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Tips for Maintaining a Sufficient Privilege Log

Monette Davis

Tips for Maintaining a Sufficient Privilege Log
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Attorney-client privilege is a client's right to refuse to disclose and to prevent any other person from disclosing confidential communications between the client and the attorney. As it relates to discovery, a privilege log may be utilized by a party for the purpose of withholding privileged information between the client and their attorney. However, for a privilege log to be considered sufficient, there are guidelines that must be met by the party claiming that the information is privileged.

Pursuant to Federal Rule of Civil Procedure 26(b)(5)(A), a party withholding information as privileged is required to (i) expressly make the claim; and (ii) describe the nature of the documents, communications, or tangible things not produced or disclosed—and do so in a manner that, without revealing information itself privileged or protected, will enable other parties to assess the claim.

In Estate of Manship v. United States, 236 F.R.D. 291 (M.D. La.2006), the court specified that a privilege log should not only identify the date, the author, and all recipients of each document listed, but should also describe the document's subject matter, purpose for its production, and specific explanation of why the document is privileged or immune from discovery. However, if a party fails to comply with the requirements of the federal rules and the privilege log is deemed inadequate, the claim of privilege may be rejected by the court.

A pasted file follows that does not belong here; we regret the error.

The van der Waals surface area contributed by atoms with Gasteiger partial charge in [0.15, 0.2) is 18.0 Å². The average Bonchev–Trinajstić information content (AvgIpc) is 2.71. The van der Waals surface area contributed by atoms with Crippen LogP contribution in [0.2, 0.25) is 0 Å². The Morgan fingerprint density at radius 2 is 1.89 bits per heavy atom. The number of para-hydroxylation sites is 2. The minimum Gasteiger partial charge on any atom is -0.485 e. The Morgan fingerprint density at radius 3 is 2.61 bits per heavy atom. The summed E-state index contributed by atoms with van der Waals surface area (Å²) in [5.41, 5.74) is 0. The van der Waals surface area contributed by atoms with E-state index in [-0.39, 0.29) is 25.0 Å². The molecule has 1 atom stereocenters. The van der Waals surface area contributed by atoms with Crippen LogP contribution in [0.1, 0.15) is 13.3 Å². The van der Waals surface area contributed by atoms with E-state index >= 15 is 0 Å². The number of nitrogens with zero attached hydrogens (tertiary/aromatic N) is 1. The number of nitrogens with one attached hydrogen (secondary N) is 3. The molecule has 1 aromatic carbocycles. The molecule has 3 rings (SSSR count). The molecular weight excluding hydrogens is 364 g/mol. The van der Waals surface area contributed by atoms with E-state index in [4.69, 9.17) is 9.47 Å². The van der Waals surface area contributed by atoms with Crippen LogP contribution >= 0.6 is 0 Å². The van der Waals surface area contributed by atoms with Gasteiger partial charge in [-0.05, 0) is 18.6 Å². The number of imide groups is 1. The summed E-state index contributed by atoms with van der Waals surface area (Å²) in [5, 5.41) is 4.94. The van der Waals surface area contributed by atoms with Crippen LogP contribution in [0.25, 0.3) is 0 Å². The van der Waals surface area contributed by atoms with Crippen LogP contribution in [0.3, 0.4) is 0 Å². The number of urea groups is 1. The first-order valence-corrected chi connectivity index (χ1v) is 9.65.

Moreover, there are three notable tips that can assist an attorney with preserving privileged communications between them and their client. First, if an attorney believes that communications with their client are privileged, the attorney must make a claim of attorney-client privilege. Second, to avoid rejection of the attorney-client-privilege claim by the court, the party asserting the claim must provide a sufficient privilege log. Particularly, the burden of proof lies with the party asserting the privilege claim, and if the privilege log is deemed inadequate, there is a possible risk of waiver of privilege and sanctions. Lastly, it is important to avoid providing a conclusory description of the privileged information in the privilege log. Indeed, a party claiming that such communications are privileged should provide an adequate and factual explanation as to why the information is privileged without revealing protective information. Keep in mind that if a privilege claim and log are challenged, the court ultimately decides whether the privilege or protection applies to the privileged communications.